Death of God
Death of God 2022-23
School Of History, Law And Social Sciences
Module - Semester 1
The module begins by examining how the events of Nietzsche’s life and the cultural climate of his time are reflected in his writing style and the ideas he seeks to expound. Following this introduction, the module is divided into four parts. In part one we explore the philosophical context for why God’s death is deemed a necessity for Nietzsche. Here we look at his criticism of Christianity and Platonism, and examine his concepts of will to power, slave and master morality, bad conscience and ressentiment. In part two we examine the nature of God’s death, and by looking at a variety of Nietzsche’s writings, we piece together how God ‘died’. In part three, we begin to investigate the implications of the death of God for our understanding of morality, truth, and suffering. Here students are introduced to Nietzsche’s idea of a revaluation of values, and his famous conceptions of the Übermensch (or superman), eternal recurrence, and the relevance of Dionysus. Finally, in part 4 we revisit the key ideas that have been explored within this module to entertain a controversial yet coherent reading of Nietzsche’s philosophy—one that proposes the possibility of God’s return.
-threshold -D- - D +. Submitted work is adequate and shows an acceptable level of competence as follows:Generally accurate but with omissions and errors.Assertions are made without clear supporting evidence or reasoning.Has structure but is lacking in clarity and therefore relies on the reader to make links and assumptions.Draws on a relatively narrow range of material.
-good -Good C- - C +. Submitted work is competent throughout and occasionally distinguished by superior style, approach and choice of supporting materials. It demonstrates: - Good structure and logically developed arguments. - At least in parts draws on material that has been sourced and assessed as a result of independent study, or in a way unique to the student. - Assertions are, in the main, backed by evidence and sound reasoning. - Accuracy and presentation in an appropriate academic style.Very Good B- - B+. Submitted work is competent throughout and distinguished by superior style, approach and choice of supporting materials. It demonstrates: - Very good structure and logically developed arguments. - Draws on material that has been sourced and assessed as a result of independent study, or in a way unique to the student. - Assertions are backed by evidence and sound reasoning. - Accuracy and presentation in an appropriate academic style.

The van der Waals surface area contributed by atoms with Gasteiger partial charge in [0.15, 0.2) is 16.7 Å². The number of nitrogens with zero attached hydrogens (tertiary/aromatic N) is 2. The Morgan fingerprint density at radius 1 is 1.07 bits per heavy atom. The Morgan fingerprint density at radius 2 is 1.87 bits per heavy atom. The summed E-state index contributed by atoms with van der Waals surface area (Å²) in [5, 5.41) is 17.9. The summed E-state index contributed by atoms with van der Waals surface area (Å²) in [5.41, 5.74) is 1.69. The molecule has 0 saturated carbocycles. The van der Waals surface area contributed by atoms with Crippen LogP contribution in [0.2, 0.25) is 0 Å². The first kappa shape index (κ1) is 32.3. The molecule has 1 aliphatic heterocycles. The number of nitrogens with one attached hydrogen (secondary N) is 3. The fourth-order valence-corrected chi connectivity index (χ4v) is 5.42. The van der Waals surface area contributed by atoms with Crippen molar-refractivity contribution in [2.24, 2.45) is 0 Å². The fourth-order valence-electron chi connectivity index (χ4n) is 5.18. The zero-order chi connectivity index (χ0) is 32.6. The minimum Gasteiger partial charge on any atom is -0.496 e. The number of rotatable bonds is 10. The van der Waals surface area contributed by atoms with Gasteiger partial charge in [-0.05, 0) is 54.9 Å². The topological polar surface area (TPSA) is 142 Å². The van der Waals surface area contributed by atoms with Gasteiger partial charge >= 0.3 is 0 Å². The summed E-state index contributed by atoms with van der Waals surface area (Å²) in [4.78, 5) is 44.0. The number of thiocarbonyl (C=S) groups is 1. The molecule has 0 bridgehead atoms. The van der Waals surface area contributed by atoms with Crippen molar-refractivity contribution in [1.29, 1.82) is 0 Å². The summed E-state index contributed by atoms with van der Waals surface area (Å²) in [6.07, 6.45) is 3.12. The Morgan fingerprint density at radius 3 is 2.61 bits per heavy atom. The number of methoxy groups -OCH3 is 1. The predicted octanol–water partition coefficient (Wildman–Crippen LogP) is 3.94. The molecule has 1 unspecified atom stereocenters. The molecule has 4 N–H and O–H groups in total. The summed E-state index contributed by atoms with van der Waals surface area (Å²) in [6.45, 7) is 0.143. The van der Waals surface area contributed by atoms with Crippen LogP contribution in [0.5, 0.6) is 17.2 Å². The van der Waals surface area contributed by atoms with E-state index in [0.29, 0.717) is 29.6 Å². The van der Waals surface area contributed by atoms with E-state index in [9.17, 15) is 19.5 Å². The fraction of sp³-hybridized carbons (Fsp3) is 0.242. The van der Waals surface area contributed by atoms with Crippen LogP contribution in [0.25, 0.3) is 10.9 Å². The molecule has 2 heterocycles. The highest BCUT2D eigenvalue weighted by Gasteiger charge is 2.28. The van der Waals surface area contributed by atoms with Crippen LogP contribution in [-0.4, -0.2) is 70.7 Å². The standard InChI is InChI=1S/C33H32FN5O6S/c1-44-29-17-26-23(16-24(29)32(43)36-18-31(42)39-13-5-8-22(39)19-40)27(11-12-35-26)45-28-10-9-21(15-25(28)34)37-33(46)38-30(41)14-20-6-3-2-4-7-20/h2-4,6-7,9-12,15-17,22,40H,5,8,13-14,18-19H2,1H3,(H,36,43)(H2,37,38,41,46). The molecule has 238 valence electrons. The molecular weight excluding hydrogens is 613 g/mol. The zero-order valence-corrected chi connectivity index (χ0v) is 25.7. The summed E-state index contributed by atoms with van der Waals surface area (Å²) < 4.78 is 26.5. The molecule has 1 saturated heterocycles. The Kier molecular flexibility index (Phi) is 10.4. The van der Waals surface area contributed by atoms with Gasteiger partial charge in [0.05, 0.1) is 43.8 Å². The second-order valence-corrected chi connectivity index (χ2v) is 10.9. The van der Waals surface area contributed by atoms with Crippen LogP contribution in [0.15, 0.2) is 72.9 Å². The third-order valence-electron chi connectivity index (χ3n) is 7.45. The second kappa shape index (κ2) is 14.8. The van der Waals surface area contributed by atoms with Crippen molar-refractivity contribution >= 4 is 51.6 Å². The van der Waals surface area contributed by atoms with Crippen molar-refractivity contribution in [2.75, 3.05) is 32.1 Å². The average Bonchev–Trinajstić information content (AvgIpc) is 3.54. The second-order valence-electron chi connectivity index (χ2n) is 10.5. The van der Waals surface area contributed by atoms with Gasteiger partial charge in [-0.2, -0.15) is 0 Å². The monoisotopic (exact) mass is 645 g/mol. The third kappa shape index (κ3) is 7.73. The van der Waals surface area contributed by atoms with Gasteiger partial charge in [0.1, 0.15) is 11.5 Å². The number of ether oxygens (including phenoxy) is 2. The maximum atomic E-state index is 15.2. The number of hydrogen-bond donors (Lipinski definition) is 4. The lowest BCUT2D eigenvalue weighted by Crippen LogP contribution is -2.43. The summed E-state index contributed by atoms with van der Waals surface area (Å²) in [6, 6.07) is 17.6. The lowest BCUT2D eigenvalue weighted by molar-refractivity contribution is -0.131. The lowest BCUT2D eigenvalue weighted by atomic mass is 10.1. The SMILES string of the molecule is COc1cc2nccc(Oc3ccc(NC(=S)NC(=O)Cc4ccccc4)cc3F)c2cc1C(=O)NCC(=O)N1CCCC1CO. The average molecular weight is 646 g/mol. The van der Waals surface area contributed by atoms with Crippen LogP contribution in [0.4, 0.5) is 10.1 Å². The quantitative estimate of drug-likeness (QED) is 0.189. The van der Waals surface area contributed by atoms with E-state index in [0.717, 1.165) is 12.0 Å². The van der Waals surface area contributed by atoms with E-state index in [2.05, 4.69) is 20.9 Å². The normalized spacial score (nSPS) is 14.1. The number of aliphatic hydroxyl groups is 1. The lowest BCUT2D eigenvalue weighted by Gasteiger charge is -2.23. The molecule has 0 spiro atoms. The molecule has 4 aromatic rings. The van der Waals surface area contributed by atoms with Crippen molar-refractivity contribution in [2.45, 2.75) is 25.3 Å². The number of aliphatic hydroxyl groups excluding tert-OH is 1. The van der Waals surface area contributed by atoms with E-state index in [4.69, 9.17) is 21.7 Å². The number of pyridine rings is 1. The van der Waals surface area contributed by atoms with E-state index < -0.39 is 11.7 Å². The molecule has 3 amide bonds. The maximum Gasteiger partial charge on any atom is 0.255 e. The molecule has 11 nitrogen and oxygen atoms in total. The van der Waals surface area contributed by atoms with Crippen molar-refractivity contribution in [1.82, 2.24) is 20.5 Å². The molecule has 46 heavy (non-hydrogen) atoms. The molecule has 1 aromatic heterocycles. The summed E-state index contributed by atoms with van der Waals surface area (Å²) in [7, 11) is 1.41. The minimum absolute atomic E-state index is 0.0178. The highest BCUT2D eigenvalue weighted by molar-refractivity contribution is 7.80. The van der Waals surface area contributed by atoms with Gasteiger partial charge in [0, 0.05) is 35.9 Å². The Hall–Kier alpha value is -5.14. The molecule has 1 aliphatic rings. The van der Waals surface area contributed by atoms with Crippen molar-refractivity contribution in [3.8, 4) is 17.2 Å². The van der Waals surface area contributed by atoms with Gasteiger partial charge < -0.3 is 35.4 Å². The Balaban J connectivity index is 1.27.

-excellent -A - - A*. Submitted work is of an outstanding quality and excellent in one or more of the following ways: - Has originality of exposition with the student’s own thinking being readily apparent. - Provides clear evidence of extensive and relevant independent study. - Arguments are laid down with clarity and provide the reader with successive stages of consideration to reach conclusions.
- Display a detailed knowledge of the texts covered in the module.
- Display some knowledge of the ways in which the concept of the ‘death of God’ has been variously interpreted and developed by thinkers.
- Engage orally and in writing with these texts in a philosophical way, considering arguments and ideas carefully and analytically.
- Expound and critically evaluate some of the philosophical and cultural implications of these different interpretations.
Glossary. Provide a summary and explanation of key terms selected from a given list of terms. For each, include at least one reference from a work by Nietzsche and a work by a scholar who discusses Nietzsche.
Text Analysis. A selection of passages from Nietzsche's own writings will be provided. Select one and provide an analysis of its content. You may wish to analyse the overall message that you (or other scholars) think Nietzsche sought to convey in the passage, or you may wish to analyse one or more ideas discussed in the passage. You are encouraged to use some of the philosophical terms you have learnt in the module and discussed in your first assessment (the glossary). You are encouraged to reference scholarship on Nietzsche and other passages or works by Nietzsche to support your discussion.